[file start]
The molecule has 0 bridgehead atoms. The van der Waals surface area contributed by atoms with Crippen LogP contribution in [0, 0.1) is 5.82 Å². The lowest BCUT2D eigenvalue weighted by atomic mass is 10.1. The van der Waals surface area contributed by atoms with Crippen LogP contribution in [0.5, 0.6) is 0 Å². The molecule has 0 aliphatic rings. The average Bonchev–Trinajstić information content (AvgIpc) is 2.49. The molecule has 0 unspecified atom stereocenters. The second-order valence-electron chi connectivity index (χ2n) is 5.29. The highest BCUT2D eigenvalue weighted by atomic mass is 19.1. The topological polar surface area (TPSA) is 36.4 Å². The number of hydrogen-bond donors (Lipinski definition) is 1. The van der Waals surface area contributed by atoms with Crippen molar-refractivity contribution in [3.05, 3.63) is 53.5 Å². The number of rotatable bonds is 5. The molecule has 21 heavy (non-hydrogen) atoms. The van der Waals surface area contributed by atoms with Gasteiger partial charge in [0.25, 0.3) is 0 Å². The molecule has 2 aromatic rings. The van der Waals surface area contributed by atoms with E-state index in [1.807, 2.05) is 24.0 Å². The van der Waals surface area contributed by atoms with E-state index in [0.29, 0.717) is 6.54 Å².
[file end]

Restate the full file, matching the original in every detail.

The molecule has 0 bridgehead atoms. The van der Waals surface area contributed by atoms with Crippen LogP contribution in [0, 0.1) is 5.82 Å². The lowest BCUT2D eigenvalue weighted by atomic mass is 10.1. The van der Waals surface area contributed by atoms with Crippen LogP contribution in [0.5, 0.6) is 0 Å². The molecule has 0 aliphatic rings. The average Bonchev–Trinajstić information content (AvgIpc) is 2.49. The molecule has 0 unspecified atom stereocenters. The second-order valence-electron chi connectivity index (χ2n) is 5.29. The highest BCUT2D eigenvalue weighted by atomic mass is 19.1. The topological polar surface area (TPSA) is 36.4 Å². The number of hydrogen-bond donors (Lipinski definition) is 1. The van der Waals surface area contributed by atoms with Crippen molar-refractivity contribution in [3.05, 3.63) is 53.5 Å². The number of rotatable bonds is 5. The molecule has 21 heavy (non-hydrogen) atoms. The van der Waals surface area contributed by atoms with Gasteiger partial charge in [0.25, 0.3) is 0 Å². The molecule has 2 aromatic rings. The van der Waals surface area contributed by atoms with E-state index in [1.807, 2.05) is 24.0 Å². The van der Waals surface area contributed by atoms with E-state index in [0.29, 0.717) is 6.54 Å².